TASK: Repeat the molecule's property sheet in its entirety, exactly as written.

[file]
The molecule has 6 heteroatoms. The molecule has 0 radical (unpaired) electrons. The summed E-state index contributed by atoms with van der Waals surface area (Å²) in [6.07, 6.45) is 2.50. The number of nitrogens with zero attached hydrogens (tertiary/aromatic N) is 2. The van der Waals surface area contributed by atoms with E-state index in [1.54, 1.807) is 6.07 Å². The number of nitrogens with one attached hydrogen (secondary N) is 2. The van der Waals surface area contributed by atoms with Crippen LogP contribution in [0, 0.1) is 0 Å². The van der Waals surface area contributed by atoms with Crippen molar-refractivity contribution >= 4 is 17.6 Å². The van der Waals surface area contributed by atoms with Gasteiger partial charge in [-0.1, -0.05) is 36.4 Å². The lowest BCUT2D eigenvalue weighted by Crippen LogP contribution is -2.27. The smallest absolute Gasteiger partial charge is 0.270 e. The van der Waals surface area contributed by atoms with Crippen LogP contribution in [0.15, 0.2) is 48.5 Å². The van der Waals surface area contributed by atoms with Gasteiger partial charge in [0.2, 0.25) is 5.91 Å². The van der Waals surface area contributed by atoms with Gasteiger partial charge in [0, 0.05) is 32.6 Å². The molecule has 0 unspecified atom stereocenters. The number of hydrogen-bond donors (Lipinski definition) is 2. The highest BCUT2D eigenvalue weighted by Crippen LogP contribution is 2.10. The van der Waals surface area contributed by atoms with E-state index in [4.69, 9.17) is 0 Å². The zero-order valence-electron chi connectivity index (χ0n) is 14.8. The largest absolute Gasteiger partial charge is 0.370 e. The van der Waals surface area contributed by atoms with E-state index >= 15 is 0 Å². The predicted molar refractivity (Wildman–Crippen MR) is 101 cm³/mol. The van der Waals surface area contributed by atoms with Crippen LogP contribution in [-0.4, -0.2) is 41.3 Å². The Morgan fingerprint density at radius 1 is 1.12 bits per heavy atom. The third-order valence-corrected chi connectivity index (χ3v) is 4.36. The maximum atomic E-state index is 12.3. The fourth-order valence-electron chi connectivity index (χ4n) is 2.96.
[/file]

The molecule has 6 heteroatoms. The molecule has 0 radical (unpaired) electrons. The summed E-state index contributed by atoms with van der Waals surface area (Å²) in [6.07, 6.45) is 2.50. The number of nitrogens with zero attached hydrogens (tertiary/aromatic N) is 2. The van der Waals surface area contributed by atoms with E-state index in [1.54, 1.807) is 6.07 Å². The number of nitrogens with one attached hydrogen (secondary N) is 2. The van der Waals surface area contributed by atoms with Crippen LogP contribution in [0, 0.1) is 0 Å². The van der Waals surface area contributed by atoms with Crippen molar-refractivity contribution >= 4 is 17.6 Å². The van der Waals surface area contributed by atoms with Gasteiger partial charge in [-0.1, -0.05) is 36.4 Å². The lowest BCUT2D eigenvalue weighted by Crippen LogP contribution is -2.27. The smallest absolute Gasteiger partial charge is 0.270 e. The van der Waals surface area contributed by atoms with Crippen LogP contribution in [0.15, 0.2) is 48.5 Å². The van der Waals surface area contributed by atoms with Gasteiger partial charge in [0.2, 0.25) is 5.91 Å². The van der Waals surface area contributed by atoms with Gasteiger partial charge in [0, 0.05) is 32.6 Å². The molecule has 0 unspecified atom stereocenters. The number of hydrogen-bond donors (Lipinski definition) is 2. The highest BCUT2D eigenvalue weighted by Crippen LogP contribution is 2.10. The van der Waals surface area contributed by atoms with E-state index in [4.69, 9.17) is 0 Å². The zero-order valence-electron chi connectivity index (χ0n) is 14.8. The largest absolute Gasteiger partial charge is 0.370 e. The van der Waals surface area contributed by atoms with E-state index >= 15 is 0 Å². The predicted molar refractivity (Wildman–Crippen MR) is 101 cm³/mol. The van der Waals surface area contributed by atoms with Crippen LogP contribution in [-0.4, -0.2) is 41.3 Å². The Morgan fingerprint density at radius 1 is 1.12 bits per heavy atom. The third-order valence-corrected chi connectivity index (χ3v) is 4.36. The maximum atomic E-state index is 12.3. The fourth-order valence-electron chi connectivity index (χ4n) is 2.96.